Think about the opening greeting, John wishes ‘grace and peace’ for the seven churches. But this isn’t his grace and peace, it is God’s. Grace and peace aren’t words people would immediately associate with the book of Revelation. It seems to be a book more filled with divine judgement than divine mercy, or violence than peace. But perhaps we need to read the more ominous parts of Revelation in the light of these words. God’s purpose to the church and the world is not hostile, and this letter seeks to reinforce the message of God’s unshakeable love, and his ongoing project of bringing about peace.

The second thing to think about is the way that God is described. God is the God who is. This sentence is the most mangled bit of Greek in the whole book. First of all, if you or I were writing this we would probably go in chronological order, past to future. We would probably say ‘Grace to you and peace, from he who was, who is, and who is to come’. But John messes about with the obvious order. He says, ‘Grace to you and peace from him who is and who was and who is to come.’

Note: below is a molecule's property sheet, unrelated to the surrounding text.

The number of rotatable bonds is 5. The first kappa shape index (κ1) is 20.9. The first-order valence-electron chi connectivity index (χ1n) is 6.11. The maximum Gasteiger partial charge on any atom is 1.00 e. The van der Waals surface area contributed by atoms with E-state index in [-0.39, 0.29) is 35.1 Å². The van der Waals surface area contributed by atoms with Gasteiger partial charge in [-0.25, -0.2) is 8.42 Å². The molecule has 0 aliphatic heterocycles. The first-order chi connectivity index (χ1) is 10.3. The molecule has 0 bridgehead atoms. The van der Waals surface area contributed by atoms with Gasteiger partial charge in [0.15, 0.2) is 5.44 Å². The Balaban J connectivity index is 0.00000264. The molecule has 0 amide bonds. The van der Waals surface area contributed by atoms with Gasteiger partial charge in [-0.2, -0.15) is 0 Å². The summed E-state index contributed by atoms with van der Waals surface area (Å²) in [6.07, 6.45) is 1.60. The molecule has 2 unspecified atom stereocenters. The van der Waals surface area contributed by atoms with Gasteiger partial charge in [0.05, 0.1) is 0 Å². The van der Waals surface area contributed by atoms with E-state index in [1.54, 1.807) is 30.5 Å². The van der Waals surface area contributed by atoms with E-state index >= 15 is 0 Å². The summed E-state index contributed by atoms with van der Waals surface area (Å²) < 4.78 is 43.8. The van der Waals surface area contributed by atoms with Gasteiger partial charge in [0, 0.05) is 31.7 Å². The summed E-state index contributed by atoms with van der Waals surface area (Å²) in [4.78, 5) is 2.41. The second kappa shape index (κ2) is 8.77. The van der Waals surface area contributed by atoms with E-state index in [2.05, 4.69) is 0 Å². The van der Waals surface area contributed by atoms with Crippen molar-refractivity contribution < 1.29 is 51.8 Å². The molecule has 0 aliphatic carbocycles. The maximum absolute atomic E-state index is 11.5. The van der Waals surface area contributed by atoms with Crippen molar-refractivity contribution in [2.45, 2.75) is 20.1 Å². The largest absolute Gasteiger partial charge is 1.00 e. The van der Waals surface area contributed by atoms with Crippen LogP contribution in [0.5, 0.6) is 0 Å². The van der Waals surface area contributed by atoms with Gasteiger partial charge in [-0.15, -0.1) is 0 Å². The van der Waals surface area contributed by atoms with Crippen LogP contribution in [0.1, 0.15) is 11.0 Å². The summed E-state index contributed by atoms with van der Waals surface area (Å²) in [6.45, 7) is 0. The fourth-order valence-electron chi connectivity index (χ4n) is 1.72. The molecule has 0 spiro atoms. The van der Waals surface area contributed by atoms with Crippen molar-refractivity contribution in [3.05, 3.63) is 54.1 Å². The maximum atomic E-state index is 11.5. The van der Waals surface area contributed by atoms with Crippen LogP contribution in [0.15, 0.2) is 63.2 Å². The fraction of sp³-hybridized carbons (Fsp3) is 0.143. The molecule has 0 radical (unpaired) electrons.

For us, the present moment is always experienced as part of a process, moving from the past to the future. But for God, everything is the present moment. Past, future, everything is in the present tense. We move from ‘A’ to ‘B’ to ‘C’, and the trouble with ‘A’ to ‘B’ to ‘C’ beings, is that we struggle for perspective on life. We can’t change the past but we dwell on it. We can’t know the future but we obsess about it, and all of that living in the past or the future tends to make the present unbearable. But God, John says, isn’t moving from ‘A’ to ‘B’ to ‘C’, ‘A’, ‘B’ and ‘C’ all exist to God as a present moment. A standing now. God exceeds all creation, even as he spreads wide his arms to embrace past, present and future. John wants us to set our lives, our triumphs and failures, our joys and sorrows, and every experience we have in between, in the context of God, the Alpha and Omega, the beginning and the end. The one who holds all our times in his powerful embrace.